I sometimes worry that the perceived necessity (among liberal Westerners) of “questioning privilege” and “problematizing perspectives” comes from a much stranger and more occult place than we realize. Why do we so dutifully do this thing, which transforms instinctual sources of pleasure into considered forms of shame? Why must we — must I — place this enjoyment of the alley kids in a prim, wary context of ruthless taboo and god-haunted poverty? Why do we still seem to feel that virtue is best achieved at the end of a (self-administered) whip?

It is Sunday afternoon as I type this, and the daily game, with its attendant hecklers, cheerleaders, bystanders, and heart-carvers is loudly gathering steam (where does an Albanian-speaking Kosovar learn the term “motherfucker?” And at, like, six?).

Falimenderit, Quentin.

The kids are out and the parents are only intermittently watching. From the perspective of my first-floor balcony, it is almost like theatre; it has the properties of a created thing, of art. It is a lot of fun.

There can be no art, however, without a frame – which is to say that, in this area of Balkan life as in so many others, the borders create the circumstance. A Sunday like this one is probably not very fun for the girl locked in her room by her brothers, who dislike whatever thinly-mustachioed Romeo has started to come by her balcony. It can’t be particularly fun for the young boy who has realized that he likes other young boys. It’s not terribly rewarding, I suspect, to be the 19-year-old woman who wants to be (for example) a botanist, and who has no desire to marry.

These are the metrical constraints that define the daily poem of the alley, and they are ones that Western Europeans and many North Americans have judged to be unnecessary, or even cruel. We have also, and indirectly, judged that the beauty of the alley-poem is not sufficient, does not outweigh the curtailed freedoms and heavy expectations that form the crucible of its creation.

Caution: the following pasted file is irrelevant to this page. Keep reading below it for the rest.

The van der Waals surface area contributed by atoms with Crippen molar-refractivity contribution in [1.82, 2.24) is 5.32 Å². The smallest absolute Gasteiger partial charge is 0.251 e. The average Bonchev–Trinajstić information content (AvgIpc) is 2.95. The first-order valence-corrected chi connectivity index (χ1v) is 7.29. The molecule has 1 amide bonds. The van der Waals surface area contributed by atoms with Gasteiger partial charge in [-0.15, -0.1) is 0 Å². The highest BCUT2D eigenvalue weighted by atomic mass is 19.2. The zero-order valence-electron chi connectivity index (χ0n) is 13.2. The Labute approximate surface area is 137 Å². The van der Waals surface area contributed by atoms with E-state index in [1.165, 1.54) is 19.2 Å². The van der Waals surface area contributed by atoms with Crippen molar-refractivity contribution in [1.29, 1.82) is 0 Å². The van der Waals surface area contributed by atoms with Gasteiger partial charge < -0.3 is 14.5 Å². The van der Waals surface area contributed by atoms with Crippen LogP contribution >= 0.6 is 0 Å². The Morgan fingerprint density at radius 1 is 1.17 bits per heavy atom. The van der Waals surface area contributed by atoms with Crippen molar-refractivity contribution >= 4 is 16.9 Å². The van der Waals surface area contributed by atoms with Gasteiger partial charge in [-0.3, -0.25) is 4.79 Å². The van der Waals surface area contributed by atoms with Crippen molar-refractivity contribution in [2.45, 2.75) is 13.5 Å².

In this regard, it seems that the West will win — again. The birthrate in Kosovo is falling fast, and full membership in modernity (as symbolized by the coveted prize of EU admission) is the defining goal of the Thaci government.

In time, the pressure to have babies, to have families, will slow significantly, and the pressure for those who are already alive to express their individual wants and preferences will intensify. The small square of concrete that serves as my alley’s Wembley Stadium will be painted, lit, and eventually supervised, and the crowds of football-playing children (and cat-callers, and cigarette-sneakers, and name-scratchers) will thin and decline.

Eventually, the footballers will grow too old for their games, and the next crop of would-be window smashers will be smaller, and watched over more closely. Seeking stability, the now-of-age alley kids may purchase their apartments, turn the building into condos, and form some sort of neighbors’ association which will watch out for things like cigarette butts, insensitive language, and football-damaged windows. The square will be replaced by a parking lot or a decorative hedge, and the games will be replaced by nothing.

At this point, Kosovo will have grown up.